Russia

American Journalist Praises “American” Commune in 1920s Russia

American Journalist Praises “American” Commune in 1920s Russia

 

“all these colonies are, little islands of American influence in Russia, although the individuals who compose them are, for the most part, regarded as ‘undesireable’ at home.”

 

ARTHUR RUHL, Autograph Letter Signed, to Nellie Brown Ruhl, August 5, 1923, Moscow, Russia. 8 pp., 8" x 10". Usual folds, thin paper, very good.

 

Complete Transcript

                                                                        Sunday Morning – August 5 – ’23

Dear Mother-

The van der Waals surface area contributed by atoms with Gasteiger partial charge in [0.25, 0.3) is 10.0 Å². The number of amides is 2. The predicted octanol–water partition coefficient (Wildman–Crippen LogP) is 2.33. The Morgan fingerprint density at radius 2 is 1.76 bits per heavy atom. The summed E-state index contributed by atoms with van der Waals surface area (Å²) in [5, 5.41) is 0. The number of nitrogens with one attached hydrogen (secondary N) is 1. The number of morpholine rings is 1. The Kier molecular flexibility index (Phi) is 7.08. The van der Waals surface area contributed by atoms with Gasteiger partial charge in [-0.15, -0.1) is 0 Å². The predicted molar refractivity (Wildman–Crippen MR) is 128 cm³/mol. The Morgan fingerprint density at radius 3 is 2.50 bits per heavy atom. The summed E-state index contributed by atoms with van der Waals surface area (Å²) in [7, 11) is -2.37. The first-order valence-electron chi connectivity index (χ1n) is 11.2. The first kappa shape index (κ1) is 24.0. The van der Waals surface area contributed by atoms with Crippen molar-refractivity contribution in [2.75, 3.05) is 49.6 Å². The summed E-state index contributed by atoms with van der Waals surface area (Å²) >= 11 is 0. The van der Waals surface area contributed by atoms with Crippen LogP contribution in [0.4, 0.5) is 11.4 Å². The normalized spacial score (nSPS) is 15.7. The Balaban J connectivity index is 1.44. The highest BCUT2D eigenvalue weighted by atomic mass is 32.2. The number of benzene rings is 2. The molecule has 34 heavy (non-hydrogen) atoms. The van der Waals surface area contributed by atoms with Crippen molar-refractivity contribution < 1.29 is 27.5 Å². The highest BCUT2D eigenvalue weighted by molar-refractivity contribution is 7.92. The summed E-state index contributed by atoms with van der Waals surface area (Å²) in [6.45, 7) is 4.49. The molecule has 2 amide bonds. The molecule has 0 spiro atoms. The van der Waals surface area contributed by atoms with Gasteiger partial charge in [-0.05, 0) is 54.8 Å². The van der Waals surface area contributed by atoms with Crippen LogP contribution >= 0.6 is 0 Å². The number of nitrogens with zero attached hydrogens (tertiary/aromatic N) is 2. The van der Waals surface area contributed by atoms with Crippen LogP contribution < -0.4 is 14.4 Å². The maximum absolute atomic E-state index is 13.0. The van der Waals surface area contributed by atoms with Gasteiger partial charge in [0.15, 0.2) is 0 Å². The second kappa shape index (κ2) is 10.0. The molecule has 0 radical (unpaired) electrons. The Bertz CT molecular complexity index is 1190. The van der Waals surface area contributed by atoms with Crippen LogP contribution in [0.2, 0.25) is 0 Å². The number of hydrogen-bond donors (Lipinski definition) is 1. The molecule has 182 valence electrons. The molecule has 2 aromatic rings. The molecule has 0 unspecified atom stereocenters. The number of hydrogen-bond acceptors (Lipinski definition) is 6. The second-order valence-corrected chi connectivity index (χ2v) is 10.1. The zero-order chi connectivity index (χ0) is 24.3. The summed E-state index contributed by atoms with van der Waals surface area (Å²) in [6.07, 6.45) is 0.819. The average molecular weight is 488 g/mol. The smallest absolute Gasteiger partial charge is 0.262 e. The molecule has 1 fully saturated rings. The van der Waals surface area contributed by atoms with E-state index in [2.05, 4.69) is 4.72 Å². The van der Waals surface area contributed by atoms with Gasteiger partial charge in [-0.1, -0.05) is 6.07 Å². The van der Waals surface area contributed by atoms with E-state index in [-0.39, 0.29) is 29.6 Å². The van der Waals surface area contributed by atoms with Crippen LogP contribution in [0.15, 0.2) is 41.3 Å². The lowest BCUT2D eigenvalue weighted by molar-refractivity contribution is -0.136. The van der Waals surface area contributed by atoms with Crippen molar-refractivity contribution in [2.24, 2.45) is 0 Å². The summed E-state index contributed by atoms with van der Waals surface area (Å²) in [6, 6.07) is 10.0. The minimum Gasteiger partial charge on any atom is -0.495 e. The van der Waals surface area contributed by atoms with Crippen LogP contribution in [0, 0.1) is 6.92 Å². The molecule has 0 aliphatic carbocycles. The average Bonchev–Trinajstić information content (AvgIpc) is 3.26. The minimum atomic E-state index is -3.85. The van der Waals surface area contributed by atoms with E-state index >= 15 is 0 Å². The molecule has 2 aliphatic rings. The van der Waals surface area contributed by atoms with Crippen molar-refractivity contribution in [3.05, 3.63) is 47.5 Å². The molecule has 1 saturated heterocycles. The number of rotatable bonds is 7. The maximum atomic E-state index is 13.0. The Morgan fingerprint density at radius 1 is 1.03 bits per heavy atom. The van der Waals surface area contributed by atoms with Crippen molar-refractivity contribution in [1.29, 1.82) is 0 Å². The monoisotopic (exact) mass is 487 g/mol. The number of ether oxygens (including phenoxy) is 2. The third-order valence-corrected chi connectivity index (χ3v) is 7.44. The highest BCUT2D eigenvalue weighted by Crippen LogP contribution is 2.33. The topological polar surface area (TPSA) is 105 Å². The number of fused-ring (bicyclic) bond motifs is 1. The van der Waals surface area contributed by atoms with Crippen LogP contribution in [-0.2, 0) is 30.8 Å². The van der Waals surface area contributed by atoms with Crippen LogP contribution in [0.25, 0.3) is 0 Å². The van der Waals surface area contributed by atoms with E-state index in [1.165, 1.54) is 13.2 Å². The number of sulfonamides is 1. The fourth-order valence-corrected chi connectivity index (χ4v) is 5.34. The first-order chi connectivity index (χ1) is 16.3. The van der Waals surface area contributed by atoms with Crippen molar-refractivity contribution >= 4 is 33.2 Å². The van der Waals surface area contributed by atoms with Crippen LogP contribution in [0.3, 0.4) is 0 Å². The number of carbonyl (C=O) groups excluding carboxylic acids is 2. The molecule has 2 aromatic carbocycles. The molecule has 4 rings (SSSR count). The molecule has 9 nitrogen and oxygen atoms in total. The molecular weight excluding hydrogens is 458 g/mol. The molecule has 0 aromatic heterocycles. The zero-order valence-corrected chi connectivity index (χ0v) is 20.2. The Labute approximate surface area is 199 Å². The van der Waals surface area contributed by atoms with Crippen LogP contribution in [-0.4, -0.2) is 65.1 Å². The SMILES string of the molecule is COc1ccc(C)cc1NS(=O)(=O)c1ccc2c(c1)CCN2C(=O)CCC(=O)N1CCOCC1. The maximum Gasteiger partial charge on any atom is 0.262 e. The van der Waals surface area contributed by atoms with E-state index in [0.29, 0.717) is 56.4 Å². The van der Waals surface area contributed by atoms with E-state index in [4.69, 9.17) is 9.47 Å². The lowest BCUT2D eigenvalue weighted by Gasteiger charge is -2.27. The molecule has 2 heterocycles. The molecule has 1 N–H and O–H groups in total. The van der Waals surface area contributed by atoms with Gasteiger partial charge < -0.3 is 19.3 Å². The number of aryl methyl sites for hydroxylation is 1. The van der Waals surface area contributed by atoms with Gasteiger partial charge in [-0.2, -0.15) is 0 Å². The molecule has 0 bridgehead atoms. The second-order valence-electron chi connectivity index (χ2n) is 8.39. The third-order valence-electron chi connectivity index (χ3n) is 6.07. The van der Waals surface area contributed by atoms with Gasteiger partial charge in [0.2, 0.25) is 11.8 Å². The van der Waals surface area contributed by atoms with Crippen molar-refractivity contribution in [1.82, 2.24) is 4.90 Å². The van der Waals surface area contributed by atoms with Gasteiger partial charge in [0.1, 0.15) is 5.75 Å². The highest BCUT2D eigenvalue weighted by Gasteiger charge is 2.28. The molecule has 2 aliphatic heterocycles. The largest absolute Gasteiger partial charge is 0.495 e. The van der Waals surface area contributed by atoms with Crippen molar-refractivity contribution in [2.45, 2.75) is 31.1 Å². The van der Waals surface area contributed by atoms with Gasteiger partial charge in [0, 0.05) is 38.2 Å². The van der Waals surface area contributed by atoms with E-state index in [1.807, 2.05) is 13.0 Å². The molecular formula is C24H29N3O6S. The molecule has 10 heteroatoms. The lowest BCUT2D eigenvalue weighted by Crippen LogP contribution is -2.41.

I have just returned from one of the most interesting things I have seen this summer—an “American” colony in the neighborhood of Tambov similar to the one I saw last year in Odessa and wrote about in the “Times.” Only this one—as I looked forward to doing in New York—I have seen rather thoroughly. After messing up two days with misunderstandings over tickets and missing trains, we finally got away on the third day—Third class—and bunked on the bare boards for the 18 hours from Moscow to the village of Kirsanov in the Tambov government and from there drove the 15 versts (about 10 miles) in a Ford to the farm. It is part of a huge estate formerly owned by a Princess Obolensky. It was taken over at the time of the revolution. Prince Obolensky himself was killed [not on the estate but in a nearby village and the manor house burned. The land was divided up among the neighboring peasants, but there was enough left over beyond their needs to make this big farm of 3,000 acres which the Government assigned to the American colony. There are now about 150 people on the estate—all more or less Americanized & speaking English, although born in Russia. They have brought in machinery, tractors, reapers, a big Peerless truck, a fully equipped machine shop, with all sorts of milling machinery so that they are ready to make almost anything from tin pails to new motor bearings—in all they have invested about $100,000 made up of what they had saved in America. The place has been running since April, 1922, and seems to be a success. It is a hard job—everything, from roofs to cover their heads, had to be made from the beginning; it is a lonely neighborhood, the standard of living necessarily enforced on the colonists was very much lower than they had been used to in America [even now their died consists almost entirely of soup, bread and kasha (porridge) without sugar but they are going ahead with great courage and fortitude and hope in another five years, to have a model modern farm. The place is run as a literal commune—everything they make is put back into the farm [future surpluses are to be devoted to helping the other peasant communities of the region and no individual makes anything at all above his board and keep. [There is no reason, in theory, why they should not, in the end, but this is the plan on which they have started at any rate. Considering that most of them have had to suffer for their opinions in America and have sacrificed everything to make this experiment a success, their loyalty to American ways of doings is impressive. They are, as a matter of fact, and all these colonies are, little islands of American influence in Russia, although the individuals who compose them are, for the most part, regarded as “undesireable” at home. It is still raining nearly all the time and apparently northern Russia is to have no real summer at all. I was shocked to hear of Harding’s death on arriving in Moscow last evening. We know nothing but the fact, itself, no details. Another quite different piece of news was that Kenneth Roberts, the “jazz” foreign correspondent of the Saturday Evening Post, was at the frontier waiting to get in. It will be interesting to see what he will write about, iv he does come. I hope that all is going well with you and that some mail will come through soon. I haven’t had a line since the ARA left. Love to Pop.